The Kemp Sketch (What is this?) | Download the original typescript
MASSIE, WILLIAM--Enlisted April 4, 1836 for the duration of the war; Captain Amasa Turner's Company at San Jacinto; Captain John Smith's Company at muster on Galveston Island December 31, 1836; discharged August 31, 1837. See Comptrollers Military Record No. 3290, signed at Houston September 8, 1837 by Barnard E. Bee, Secretary of War.
MASSEY, WILLIAM--The surname "MASSIE" without the given name or initials, appears on the San Jacinto rolls printed in a pamphlet in 1836, as a member of Captain Amasa Turner's Company of Regular Army. On page 29 of the San Jacinto rolls in the General Land Office the surname, minus the given name, is again shown as 'Massie" . Bounty certificate No. 4358 for 1280 acres of land was issued to William Massie October 17, 1838 for having served in the army from April 41 1836 to October 25, 1837. The land was surveyed in Montgomery County in 1838. Donation Certificate No. 567 for 640 acres of land was issued October 17, 1838 to WILLIAM MASSIE due him for having participated in the Battle of San Jacinto. The land was surveyed in Montgomery County in 1838.
Captain Turner was commissioned a Lieutenant Colonel August 28, 1836 and on the following day First Lieutenant John Smith was made captain of the company.
On page 171, army rolls in the Land Office, William Massey is shown as a member of Captain Smith's Company, December 31, 1836. He is shown as having enlisted in the army April 4, 1836. The company was stationed on Galveston Island, but Mr. Massey was shown as being on detached service at Harrisburg.
In Headright Certificate No. 410 issued to William Massey, March 15, 1838 for one-third of a league of land by the Board of Land Commissioners for Harrisburg Company it is stated that he came to Texas in March 1835. By receiving a Headright Certificate for one-third of a league of land March 15, 1838 is evidence that on that date he was unmarried.
Mr. Massey evidently sold his Headright Certificate. The land was surveyed in Montgomery and Harris Counties and the Deed Records of Harris County do not show that Mr. Massie ever sold such land.
The name WILLIAM P. MASEY--appears twice in the deeds records of Harris County. The compiler thinks it appeared the first time by mistake and next because a mistake had been made in the first instance. WILLIAM P. MASSEY (evidently William P. Massie) purchased Lot 12, Block 27, on the south side of Buffalo Bayou, in Houston for $300.00 from Thomas Nelis, September 15, 1854. (Book P. page 455, Deed Records of Harris County).
WILLIAM P. MASSEY--on March 1, 1867 sold Lot 12, Block 27 on the south end Buffalo Bayou in Houston for $800 to Anton Bruner (Book 8, page 285, Deed Records of Harris County). In all other instances the name is spelled William P. Massie in the deed records. For instance, William P. Massie sold Lot II Block 50, southside of Buffalo Bayou in Houston, March 1, 1867 for $1,500 to John Cavit. (Book 4, page 147, Deed Records of Harris County.)
The claim has been made that it was William P. Massie and not William Massie who participated in the battle of San Jacinto but this does not seem probable. The evidence seems conclusive that in 1838 "William Massey was unmarried, while in 1841 Dr. Josiah Camille Massie, son of William P. Massie went to London, England to take the 33rd degree in Masonry.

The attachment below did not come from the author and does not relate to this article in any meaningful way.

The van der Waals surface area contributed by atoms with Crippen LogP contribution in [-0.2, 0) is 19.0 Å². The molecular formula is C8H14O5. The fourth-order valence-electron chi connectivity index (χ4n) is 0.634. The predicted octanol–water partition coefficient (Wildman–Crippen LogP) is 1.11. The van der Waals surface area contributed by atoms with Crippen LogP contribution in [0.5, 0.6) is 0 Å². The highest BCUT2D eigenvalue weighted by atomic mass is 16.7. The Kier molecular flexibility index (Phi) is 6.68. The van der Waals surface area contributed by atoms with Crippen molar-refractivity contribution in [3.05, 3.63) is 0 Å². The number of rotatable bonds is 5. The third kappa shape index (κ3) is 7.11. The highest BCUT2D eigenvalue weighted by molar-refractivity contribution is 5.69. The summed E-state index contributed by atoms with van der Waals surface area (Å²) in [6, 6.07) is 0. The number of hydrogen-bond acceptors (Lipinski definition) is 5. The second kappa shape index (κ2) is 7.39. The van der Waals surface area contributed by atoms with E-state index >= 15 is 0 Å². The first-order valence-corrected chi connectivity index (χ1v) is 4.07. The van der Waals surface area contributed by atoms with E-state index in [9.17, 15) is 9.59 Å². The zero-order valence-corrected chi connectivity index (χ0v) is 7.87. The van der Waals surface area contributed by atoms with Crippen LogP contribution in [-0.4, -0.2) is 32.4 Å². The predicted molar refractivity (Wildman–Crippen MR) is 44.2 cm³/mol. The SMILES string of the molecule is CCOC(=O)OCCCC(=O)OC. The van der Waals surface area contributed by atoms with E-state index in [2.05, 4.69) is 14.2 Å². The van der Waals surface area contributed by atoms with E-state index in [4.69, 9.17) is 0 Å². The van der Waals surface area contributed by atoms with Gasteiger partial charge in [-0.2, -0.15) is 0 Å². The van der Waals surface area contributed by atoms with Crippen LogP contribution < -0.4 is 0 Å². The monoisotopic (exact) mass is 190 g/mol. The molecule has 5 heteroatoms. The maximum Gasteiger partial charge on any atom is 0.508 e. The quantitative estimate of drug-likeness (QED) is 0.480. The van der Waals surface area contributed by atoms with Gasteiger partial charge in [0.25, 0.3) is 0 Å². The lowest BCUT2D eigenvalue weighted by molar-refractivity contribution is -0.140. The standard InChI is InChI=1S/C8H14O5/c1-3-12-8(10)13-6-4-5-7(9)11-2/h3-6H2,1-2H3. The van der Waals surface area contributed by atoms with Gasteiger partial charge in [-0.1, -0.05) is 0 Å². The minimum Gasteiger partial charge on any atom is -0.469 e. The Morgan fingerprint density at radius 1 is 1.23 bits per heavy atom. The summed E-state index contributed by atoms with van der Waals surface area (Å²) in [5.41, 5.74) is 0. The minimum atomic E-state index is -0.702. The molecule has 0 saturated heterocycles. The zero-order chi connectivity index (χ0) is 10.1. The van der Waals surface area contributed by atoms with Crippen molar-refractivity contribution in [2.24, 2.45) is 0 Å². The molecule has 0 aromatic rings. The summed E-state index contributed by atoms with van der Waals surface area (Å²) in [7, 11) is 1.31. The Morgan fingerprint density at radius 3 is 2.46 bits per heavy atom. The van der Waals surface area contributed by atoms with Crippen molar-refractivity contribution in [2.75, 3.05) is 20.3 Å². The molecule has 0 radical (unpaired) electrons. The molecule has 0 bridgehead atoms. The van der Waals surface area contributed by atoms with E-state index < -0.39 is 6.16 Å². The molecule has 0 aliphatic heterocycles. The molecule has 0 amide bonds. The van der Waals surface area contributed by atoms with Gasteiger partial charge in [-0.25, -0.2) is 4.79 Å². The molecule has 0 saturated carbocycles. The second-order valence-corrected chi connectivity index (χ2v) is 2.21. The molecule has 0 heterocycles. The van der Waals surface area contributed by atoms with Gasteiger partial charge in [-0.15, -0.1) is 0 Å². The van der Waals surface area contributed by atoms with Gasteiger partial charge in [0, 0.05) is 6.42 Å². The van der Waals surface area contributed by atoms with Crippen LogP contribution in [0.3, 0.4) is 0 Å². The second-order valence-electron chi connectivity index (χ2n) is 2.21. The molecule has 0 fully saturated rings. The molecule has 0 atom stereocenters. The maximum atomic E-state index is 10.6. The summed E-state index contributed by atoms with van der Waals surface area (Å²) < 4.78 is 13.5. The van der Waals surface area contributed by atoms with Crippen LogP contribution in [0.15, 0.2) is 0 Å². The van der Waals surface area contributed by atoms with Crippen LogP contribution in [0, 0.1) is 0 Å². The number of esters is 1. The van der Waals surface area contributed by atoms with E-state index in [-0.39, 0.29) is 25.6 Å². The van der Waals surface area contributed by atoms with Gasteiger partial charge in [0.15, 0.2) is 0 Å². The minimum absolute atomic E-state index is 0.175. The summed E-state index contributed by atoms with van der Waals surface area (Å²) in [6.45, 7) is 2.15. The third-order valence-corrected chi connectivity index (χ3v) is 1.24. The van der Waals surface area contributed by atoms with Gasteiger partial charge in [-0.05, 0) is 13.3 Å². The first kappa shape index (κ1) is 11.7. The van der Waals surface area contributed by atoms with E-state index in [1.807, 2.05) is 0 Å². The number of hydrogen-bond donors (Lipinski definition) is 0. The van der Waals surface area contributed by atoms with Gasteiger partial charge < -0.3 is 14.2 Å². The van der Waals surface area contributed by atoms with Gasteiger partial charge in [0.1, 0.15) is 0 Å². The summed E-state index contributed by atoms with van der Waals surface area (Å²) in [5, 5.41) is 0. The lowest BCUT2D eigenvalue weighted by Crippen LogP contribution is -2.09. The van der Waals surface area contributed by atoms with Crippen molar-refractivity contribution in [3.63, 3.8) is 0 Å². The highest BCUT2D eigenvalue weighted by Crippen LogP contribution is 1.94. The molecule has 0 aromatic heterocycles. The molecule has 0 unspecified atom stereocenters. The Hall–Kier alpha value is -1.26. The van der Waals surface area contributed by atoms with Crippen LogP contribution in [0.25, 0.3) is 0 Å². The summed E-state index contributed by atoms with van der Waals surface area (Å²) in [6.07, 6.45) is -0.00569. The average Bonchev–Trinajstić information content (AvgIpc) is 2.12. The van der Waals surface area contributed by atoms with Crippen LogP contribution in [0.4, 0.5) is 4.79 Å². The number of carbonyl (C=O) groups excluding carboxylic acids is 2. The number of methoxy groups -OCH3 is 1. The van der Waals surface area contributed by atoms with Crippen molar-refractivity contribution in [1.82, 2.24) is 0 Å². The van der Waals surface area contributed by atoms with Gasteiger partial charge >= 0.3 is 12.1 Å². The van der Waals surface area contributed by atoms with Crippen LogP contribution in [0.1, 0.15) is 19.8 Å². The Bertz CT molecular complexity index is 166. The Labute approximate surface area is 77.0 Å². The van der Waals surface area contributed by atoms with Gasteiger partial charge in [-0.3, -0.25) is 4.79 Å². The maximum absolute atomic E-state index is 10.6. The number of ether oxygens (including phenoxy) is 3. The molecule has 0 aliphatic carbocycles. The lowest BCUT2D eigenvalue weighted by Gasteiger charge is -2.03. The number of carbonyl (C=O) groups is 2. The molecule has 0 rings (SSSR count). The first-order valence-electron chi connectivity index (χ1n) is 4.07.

There is this distinction between the men who served in the volunteer army and those who served in the regular army. Those in the army had enlisted for a period of three months and at the expiration of their terms they returned to their farms or businesses. Those in the regular army enlisted for a period of two years. WILLIAM MASSEY enlisted in the regular army. It is inconceivable that after victory had been won he would have remained in the army until October 25, 1837 drawing eight (8) dollars per month if he had a son who was so advanced in Masonry and so prosperous that he, in 1841, could afford to go to London to take a higher degree in Masonry. Assuming that Dr. Josiah Camille MASSIE son of WILLIAM P. MASSIE was at least thirty years old in 1841 when he went to London, his father, if in the Texas army in 1837, would have been around fifty years of age; fifty years old and serving in the army for eight (8) dollars per month.
WILLIAM MASSEY, the San Jacinto veteran was evidently either dead or had moved from Texas before May 13, 1873. The Texas Veterans Association was organized at Houston on the date mentioned and Mr. Massey is not listed among the charter members. The association continued until 1905 and nearly every veteran of the Texas Revolution joined. The names of neither William Massey or William P. Massie appear at any time as members of the association.
In 1870 the State of Texas began paying Veteran Pensions of $250 per year. All of the veterans, poor and rich alike, alive at that time received such pensions. The names of neither WILLIAM MASSEY or WILLIAM P. MASSIE appear on the pension rolls. This is further proof that WILLIAM MASSEY died prior to 1870, or had removed from Texas, and that WILLIAM P. MASSIE had not served in the army of Texas.
The compiler caused the name WILLIAM P. MASSEY to be inscribed on San Jacinto Memorial. The name should be WILLIAM MASSEY.
Written by Louis W. Kemp, between 1930 and 1952. Please note that typographical and factual errors have not been corrected from the original sketches. The biographies have been scanned from the original typescripts, a process that sometimes allows for mistakes in the new text. Researchers should verify the accuracy of the texts' contents through other sources before quoting in publications. Additional information on the veteran may be available in the Herzstein Library.
- Died in Battle: No
- Rank: Private
- Company: Capt. Amasa Turner
- Alternate Names: Massie
- Came to Texas: 1835 Mar
- Bounty Certificate: 4358
- Donation Certificate: 567